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"I would like to see more women in IT feeling comfortable enough to pursue whatever path they aim for."

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Greet Burkels

Test Manager

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What kind of work did you dream to do at high school? Were you thinking back then, that you would work in IT?

No not really actually. I wanted to be a photographer… (which is still my number one hobby). At the time, those paths towards professional photography were quite expensive and nearly impossible. Next thing I wanted was „ to make a difference, to have impact“. I did not foresee a particular branch or something.

How did you get into the world of technologies? Did you study IT or did life bring you there?

Life brought me there. At home we always had the latest stuff when it came to audio and also cinematography related items. Also the Commodore 64 quickly found it’s way into the ‚play room‘ and I thought it was magical that you could „make it do stuff“. I learned programming in high school and I soon learned that eventhough I loved to see things happen after I submitted some piece of code, I was better at finding mistakes other made in their piece of code.

Did your family and friends support your decision to join the tech world?

Yes, my brother is in IT and my father used to be an early adopter so they thought it only made sense…

Please tell us a little more about your work. (something cool for girls and young women considering working in IT). Why do you love it?

My job is to make sure that if something new or changed is going to be used, that it works. I help people test new stuff to find out if it works. But also to find out if nothing bad happens. For example, I once was responsible for testing a brand new system that had to support an airline. This system had to make sure that enough fuel was loaded into airplanes, that the luggage was loaded correctly, to avoid out of balance. Any mistake could lead to an airline crash! At one point my team consisted of about 70 people all busy testing this new system as thorough as we could.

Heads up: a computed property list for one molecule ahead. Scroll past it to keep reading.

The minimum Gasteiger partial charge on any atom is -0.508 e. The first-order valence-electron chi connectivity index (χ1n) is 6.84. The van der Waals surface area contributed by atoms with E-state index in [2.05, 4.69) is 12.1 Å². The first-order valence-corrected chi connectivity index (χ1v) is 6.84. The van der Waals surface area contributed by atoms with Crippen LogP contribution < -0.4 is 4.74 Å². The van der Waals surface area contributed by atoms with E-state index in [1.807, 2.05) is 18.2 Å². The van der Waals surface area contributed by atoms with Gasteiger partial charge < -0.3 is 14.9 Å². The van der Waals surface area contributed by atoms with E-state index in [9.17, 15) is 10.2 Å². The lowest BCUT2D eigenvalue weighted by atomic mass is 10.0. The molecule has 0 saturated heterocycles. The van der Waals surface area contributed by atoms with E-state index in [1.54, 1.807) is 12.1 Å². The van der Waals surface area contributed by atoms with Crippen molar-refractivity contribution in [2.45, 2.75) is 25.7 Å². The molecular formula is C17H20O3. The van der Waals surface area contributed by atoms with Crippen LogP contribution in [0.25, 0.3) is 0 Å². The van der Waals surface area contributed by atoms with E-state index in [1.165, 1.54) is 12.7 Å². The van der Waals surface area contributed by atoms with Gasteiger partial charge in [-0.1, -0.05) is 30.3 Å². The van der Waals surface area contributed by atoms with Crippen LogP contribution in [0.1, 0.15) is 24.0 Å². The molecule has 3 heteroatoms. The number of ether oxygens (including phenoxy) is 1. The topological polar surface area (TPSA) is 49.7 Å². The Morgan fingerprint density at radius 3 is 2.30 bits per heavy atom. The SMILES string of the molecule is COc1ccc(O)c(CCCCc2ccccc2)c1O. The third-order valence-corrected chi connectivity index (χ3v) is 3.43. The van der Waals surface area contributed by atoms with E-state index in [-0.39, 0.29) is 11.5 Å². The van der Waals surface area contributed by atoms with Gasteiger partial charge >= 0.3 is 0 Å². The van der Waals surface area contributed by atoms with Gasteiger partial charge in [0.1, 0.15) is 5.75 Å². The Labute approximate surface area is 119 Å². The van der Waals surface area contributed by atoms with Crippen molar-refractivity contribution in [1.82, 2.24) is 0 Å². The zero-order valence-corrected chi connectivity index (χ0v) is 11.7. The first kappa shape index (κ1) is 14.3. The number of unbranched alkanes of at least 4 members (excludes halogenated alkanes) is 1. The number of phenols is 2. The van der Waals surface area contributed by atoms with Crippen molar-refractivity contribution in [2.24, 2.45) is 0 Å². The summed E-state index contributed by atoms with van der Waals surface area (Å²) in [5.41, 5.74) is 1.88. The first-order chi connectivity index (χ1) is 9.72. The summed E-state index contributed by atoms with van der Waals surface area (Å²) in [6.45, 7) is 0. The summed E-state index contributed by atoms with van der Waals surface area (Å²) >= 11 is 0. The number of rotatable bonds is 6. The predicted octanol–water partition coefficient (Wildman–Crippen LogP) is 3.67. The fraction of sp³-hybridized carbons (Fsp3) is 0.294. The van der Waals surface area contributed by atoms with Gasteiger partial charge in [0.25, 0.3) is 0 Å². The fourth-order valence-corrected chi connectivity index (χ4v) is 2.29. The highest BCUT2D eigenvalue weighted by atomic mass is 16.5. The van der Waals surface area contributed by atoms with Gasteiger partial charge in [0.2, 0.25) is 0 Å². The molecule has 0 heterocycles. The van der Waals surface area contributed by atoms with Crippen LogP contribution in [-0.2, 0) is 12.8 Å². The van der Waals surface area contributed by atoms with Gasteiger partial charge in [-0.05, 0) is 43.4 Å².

And what to think of testing a new subway line… To make sure the trains stop at the right point, depart at the correct time, that fire detection systems work properly, alarms go off when they have to, camera’s providing the right images, and so on.

It is very gratifying when you can contribute to something in order to make it safer, or bring more value to lots of people.

I also love the fact that my work brings me to many different companies and organizations. Everytime you get a new experience, you get to get a glance in someone else’s ‚kitchen‘. Never a dull moment.

What does your company do?

We provide test management for large projects but we also deliver test consultancy/advice. Providing training and coaching in agile transitions is also something we do.

What do you like about working in IT?

IT is everywhere, and seemingly in everything. IT is a very broad term, as in, there is so much diversity in IT itself. You have systems that support administrative processes, but also business critical systems as the before mentioned airline related system. But what to think of all the new technologies like AI. Or all the developments around data. So it is the diversity and the continuous innovation. But also the fact that IT is often at the core of an organization makes IT very interesting.

What are the advantages from your point of view?

You never stop learning something new, it often should result in making someone’s life easier and/or contribute to a bigger cause.

What is the ratio of men vs women at your team? Would you change it?

In the company I work for it is 50/50. At the client’s site the test team has a female majority. And it works fine.

Have you ever experienced any prejudice towards you?

Not conciously. However when I look back, I definitely think that there were moments/situations in which I was treated differently than if  I had been a man. More on a management level than specialty related.

Would you want more women in IT? Why?

I believe in a healthy mix. Not because it is politically correct to say so but because I believe in complementary skills, comptences and characters. Right now teams are perhaps most of the time ‚out of balance‘ meaning, predominantly male or female.

On topic: I would like to see more women in IT feeling comfortable enough to pursue whatever path they aim for (as I do wish that for my male collegues ofcourse). I would like to see that women in IT that are today considered ‚less experienced‘ to be labeled as their male counterparts: promising and get the same opportunities and exposure as the next person.

 

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